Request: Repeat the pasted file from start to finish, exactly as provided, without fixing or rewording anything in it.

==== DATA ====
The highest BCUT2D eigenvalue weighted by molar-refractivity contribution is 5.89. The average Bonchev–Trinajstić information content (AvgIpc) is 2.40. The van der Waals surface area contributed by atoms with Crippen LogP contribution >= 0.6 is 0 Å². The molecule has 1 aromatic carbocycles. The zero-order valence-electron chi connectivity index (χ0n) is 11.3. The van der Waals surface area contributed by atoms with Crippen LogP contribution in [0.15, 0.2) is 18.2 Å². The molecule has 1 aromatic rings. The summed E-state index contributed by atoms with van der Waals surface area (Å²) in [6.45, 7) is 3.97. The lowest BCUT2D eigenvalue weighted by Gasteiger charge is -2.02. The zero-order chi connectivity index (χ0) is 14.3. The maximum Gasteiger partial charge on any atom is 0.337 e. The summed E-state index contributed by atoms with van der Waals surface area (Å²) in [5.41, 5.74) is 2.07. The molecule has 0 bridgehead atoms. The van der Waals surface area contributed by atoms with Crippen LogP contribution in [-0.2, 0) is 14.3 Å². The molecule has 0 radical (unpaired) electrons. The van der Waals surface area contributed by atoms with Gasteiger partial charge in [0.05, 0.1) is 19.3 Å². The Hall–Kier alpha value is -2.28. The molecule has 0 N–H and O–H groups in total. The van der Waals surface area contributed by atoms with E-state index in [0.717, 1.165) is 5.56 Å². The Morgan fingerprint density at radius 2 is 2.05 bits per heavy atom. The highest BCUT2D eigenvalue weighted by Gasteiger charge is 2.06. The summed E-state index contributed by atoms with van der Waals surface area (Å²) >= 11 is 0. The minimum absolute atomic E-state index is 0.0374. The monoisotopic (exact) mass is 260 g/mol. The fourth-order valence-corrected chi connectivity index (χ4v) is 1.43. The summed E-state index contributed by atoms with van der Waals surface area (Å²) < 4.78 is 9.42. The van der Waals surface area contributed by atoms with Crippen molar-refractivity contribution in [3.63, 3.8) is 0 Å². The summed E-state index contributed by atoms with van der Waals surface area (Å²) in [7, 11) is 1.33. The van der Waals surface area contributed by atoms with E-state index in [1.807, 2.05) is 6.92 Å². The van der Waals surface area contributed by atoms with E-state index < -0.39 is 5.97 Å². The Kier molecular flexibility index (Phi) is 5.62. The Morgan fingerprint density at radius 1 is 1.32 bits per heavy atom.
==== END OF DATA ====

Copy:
The highest BCUT2D eigenvalue weighted by molar-refractivity contribution is 5.89. The average Bonchev–Trinajstić information content (AvgIpc) is 2.40. The van der Waals surface area contributed by atoms with Crippen LogP contribution >= 0.6 is 0 Å². The molecule has 1 aromatic carbocycles. The zero-order valence-electron chi connectivity index (χ0n) is 11.3. The van der Waals surface area contributed by atoms with Crippen LogP contribution in [0.15, 0.2) is 18.2 Å². The molecule has 1 aromatic rings. The summed E-state index contributed by atoms with van der Waals surface area (Å²) in [6.45, 7) is 3.97. The lowest BCUT2D eigenvalue weighted by Gasteiger charge is -2.02. The zero-order chi connectivity index (χ0) is 14.3. The maximum Gasteiger partial charge on any atom is 0.337 e. The summed E-state index contributed by atoms with van der Waals surface area (Å²) in [5.41, 5.74) is 2.07. The molecule has 0 bridgehead atoms. The van der Waals surface area contributed by atoms with Crippen LogP contribution in [-0.2, 0) is 14.3 Å². The molecule has 0 radical (unpaired) electrons. The van der Waals surface area contributed by atoms with Gasteiger partial charge in [0.05, 0.1) is 19.3 Å². The Hall–Kier alpha value is -2.28. The molecule has 0 N–H and O–H groups in total. The van der Waals surface area contributed by atoms with E-state index in [0.717, 1.165) is 5.56 Å². The Morgan fingerprint density at radius 2 is 2.05 bits per heavy atom. The highest BCUT2D eigenvalue weighted by Gasteiger charge is 2.06. The summed E-state index contributed by atoms with van der Waals surface area (Å²) >= 11 is 0. The minimum absolute atomic E-state index is 0.0374. The monoisotopic (exact) mass is 260 g/mol. The fourth-order valence-corrected chi connectivity index (χ4v) is 1.43. The summed E-state index contributed by atoms with van der Waals surface area (Å²) < 4.78 is 9.42. The van der Waals surface area contributed by atoms with Crippen molar-refractivity contribution in [3.63, 3.8) is 0 Å². The summed E-state index contributed by atoms with van der Waals surface area (Å²) in [7, 11) is 1.33. The van der Waals surface area contributed by atoms with E-state index in [1.807, 2.05) is 6.92 Å². The van der Waals surface area contributed by atoms with E-state index < -0.39 is 5.97 Å². The Kier molecular flexibility index (Phi) is 5.62. The Morgan fingerprint density at radius 1 is 1.32 bits per heavy atom.